Tuesday, November 24, 2009

Easterlin on the Baby Boom

One of the more serious explanations of the post-war Baby Boom is economist Richard Easterlin's cohort hypothesis. According to him, children of the Great Depression grew up accustomed to a low standard of living, and when they participated as adults in the economic boom after WWII, they felt like they could afford a large family. And they certainly had large families, averaging almost four children. Keep in mind that this was in spite of a longer-term decline in fertility (one seen long before and after the Baby Boom).

Easterlin explains that Boomers grew up during prosperous times and developed high expectations for their own futures. As they entered adulthood, however, they were confronted with bad ecomomic times, and so the birth rate collapsed.

A good deal of research supports the idea, and it makes me wonder, for those who want to be grandparents someday, if it isn't counterproductive to spoil your kids. If they grow up having everything handed to them, they might expect a lot for themselves as adults and are likely to take out any economic troubles on their potential children. I grew up around small-town people who make their children work for everything, and it makes the kids feel rich when they grow up and get a job that pays so much more than what they are used to having at their disposal.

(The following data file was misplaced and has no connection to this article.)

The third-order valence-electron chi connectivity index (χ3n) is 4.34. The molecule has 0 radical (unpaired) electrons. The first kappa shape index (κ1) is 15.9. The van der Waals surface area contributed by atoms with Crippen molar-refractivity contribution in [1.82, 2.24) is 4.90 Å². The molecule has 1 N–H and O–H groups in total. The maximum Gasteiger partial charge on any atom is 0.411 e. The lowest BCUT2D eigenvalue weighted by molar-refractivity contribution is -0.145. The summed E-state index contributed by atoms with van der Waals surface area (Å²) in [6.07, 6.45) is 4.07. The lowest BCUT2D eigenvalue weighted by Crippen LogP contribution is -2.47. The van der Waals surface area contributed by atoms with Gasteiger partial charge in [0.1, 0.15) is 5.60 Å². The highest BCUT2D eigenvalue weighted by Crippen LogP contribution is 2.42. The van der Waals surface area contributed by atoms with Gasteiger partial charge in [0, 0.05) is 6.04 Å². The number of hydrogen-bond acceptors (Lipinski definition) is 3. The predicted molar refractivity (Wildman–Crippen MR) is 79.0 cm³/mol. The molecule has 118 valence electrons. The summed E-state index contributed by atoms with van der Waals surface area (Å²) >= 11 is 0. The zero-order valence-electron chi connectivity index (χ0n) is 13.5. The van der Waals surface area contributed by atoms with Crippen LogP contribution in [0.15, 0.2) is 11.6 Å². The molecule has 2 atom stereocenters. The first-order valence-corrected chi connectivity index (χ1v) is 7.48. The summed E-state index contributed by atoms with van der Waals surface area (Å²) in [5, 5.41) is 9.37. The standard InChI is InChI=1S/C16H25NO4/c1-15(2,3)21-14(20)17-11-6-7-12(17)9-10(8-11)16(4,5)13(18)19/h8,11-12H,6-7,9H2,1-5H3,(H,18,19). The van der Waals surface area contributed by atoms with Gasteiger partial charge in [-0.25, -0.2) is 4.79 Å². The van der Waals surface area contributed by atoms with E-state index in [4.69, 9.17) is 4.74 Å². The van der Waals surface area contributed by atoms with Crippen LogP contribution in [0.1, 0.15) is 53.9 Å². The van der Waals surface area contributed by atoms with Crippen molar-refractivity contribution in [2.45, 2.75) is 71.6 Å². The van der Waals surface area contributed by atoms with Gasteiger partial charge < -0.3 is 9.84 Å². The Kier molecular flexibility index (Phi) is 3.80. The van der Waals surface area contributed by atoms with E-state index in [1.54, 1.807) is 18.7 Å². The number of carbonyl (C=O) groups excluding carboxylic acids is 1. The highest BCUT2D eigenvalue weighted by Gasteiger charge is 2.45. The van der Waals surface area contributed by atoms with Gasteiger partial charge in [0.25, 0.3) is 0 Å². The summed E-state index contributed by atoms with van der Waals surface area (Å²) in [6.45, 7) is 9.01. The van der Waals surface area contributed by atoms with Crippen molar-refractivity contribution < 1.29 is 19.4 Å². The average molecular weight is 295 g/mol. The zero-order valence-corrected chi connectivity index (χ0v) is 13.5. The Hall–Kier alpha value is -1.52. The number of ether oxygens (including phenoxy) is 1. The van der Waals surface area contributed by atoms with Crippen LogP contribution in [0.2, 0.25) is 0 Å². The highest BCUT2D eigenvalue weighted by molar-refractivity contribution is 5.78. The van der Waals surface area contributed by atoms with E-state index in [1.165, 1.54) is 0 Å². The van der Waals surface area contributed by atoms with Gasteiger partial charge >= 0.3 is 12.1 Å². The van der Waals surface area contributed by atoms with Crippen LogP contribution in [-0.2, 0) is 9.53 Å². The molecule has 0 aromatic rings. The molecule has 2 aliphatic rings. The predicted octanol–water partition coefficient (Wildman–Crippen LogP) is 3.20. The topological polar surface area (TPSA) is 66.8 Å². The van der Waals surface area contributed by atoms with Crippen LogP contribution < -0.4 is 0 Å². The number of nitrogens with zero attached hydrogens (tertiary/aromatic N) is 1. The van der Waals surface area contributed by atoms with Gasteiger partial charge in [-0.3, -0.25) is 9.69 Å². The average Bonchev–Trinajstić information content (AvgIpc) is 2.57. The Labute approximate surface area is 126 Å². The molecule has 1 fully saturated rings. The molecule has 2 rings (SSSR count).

It make sense that Mexican immigrants have more kids here than they would back home because when you are used to Mexico's wages, working here can make you feel like you hit the jackpot (or at least it used to).


Sgt. Joe Friday said...

I wouldn't be so sure about the Mexicans, Ron. The immigrants we get are mostly poor, semi-literate peasants and I suspect they are more religious and also bring a healthy dose of the old country's culture with them. And part of that culture is that men want to "mark" their women by getting them pregnant early and often, so as to decrease the chances that the women will be tempted to cheat, and perhaps also be less attractive to other men looking to score a little action on the side. I'm not saying the economic angle doesn't figure in here, but you can't ignore the cultural aspect either.

Anonymous said...

In 1945 young men who were getting married had-for the most part-experienced 15 years of low living standards-first in the civilian economy and then as members of the armed forces.

Jim Bowery said...

Hey, Ron.

Do a post on Elizabeth Warren's DATA.